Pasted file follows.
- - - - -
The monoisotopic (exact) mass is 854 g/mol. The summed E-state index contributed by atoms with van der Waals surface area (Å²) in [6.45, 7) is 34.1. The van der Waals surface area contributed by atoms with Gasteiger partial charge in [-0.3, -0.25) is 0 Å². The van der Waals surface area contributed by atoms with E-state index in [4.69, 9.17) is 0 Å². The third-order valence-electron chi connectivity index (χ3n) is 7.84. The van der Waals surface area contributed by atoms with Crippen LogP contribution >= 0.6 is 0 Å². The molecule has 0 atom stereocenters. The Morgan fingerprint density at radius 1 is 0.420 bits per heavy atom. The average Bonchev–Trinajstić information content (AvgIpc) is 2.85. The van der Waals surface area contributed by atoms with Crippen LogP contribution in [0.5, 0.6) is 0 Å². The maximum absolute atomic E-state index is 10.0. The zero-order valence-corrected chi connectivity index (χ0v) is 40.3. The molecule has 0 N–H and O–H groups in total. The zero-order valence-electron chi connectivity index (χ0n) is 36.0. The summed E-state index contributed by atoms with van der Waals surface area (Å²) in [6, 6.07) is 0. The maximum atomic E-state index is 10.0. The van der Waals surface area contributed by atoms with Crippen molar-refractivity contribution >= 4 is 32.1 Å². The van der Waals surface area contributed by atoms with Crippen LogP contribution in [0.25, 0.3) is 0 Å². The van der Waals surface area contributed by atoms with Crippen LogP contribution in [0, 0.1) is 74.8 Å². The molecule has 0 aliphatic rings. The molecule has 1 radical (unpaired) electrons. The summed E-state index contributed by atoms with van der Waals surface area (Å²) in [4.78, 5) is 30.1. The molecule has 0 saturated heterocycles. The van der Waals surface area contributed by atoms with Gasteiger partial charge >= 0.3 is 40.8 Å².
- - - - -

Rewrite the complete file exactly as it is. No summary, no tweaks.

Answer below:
The monoisotopic (exact) mass is 854 g/mol. The summed E-state index contributed by atoms with van der Waals surface area (Å²) in [6.45, 7) is 34.1. The van der Waals surface area contributed by atoms with Gasteiger partial charge in [-0.3, -0.25) is 0 Å². The van der Waals surface area contributed by atoms with E-state index in [4.69, 9.17) is 0 Å². The third-order valence-electron chi connectivity index (χ3n) is 7.84. The van der Waals surface area contributed by atoms with Crippen LogP contribution >= 0.6 is 0 Å². The molecule has 0 atom stereocenters. The Morgan fingerprint density at radius 1 is 0.420 bits per heavy atom. The average Bonchev–Trinajstić information content (AvgIpc) is 2.85. The van der Waals surface area contributed by atoms with Crippen LogP contribution in [0.5, 0.6) is 0 Å². The maximum absolute atomic E-state index is 10.0. The zero-order valence-corrected chi connectivity index (χ0v) is 40.3. The molecule has 0 N–H and O–H groups in total. The zero-order valence-electron chi connectivity index (χ0n) is 36.0. The summed E-state index contributed by atoms with van der Waals surface area (Å²) in [6, 6.07) is 0. The maximum atomic E-state index is 10.0. The van der Waals surface area contributed by atoms with Crippen molar-refractivity contribution >= 4 is 32.1 Å². The van der Waals surface area contributed by atoms with Crippen LogP contribution in [0.25, 0.3) is 0 Å². The van der Waals surface area contributed by atoms with Crippen LogP contribution in [0, 0.1) is 74.8 Å². The molecule has 0 aliphatic rings. The molecule has 1 radical (unpaired) electrons. The summed E-state index contributed by atoms with van der Waals surface area (Å²) in [4.78, 5) is 30.1. The molecule has 0 saturated heterocycles. The van der Waals surface area contributed by atoms with Gasteiger partial charge >= 0.3 is 40.8 Å².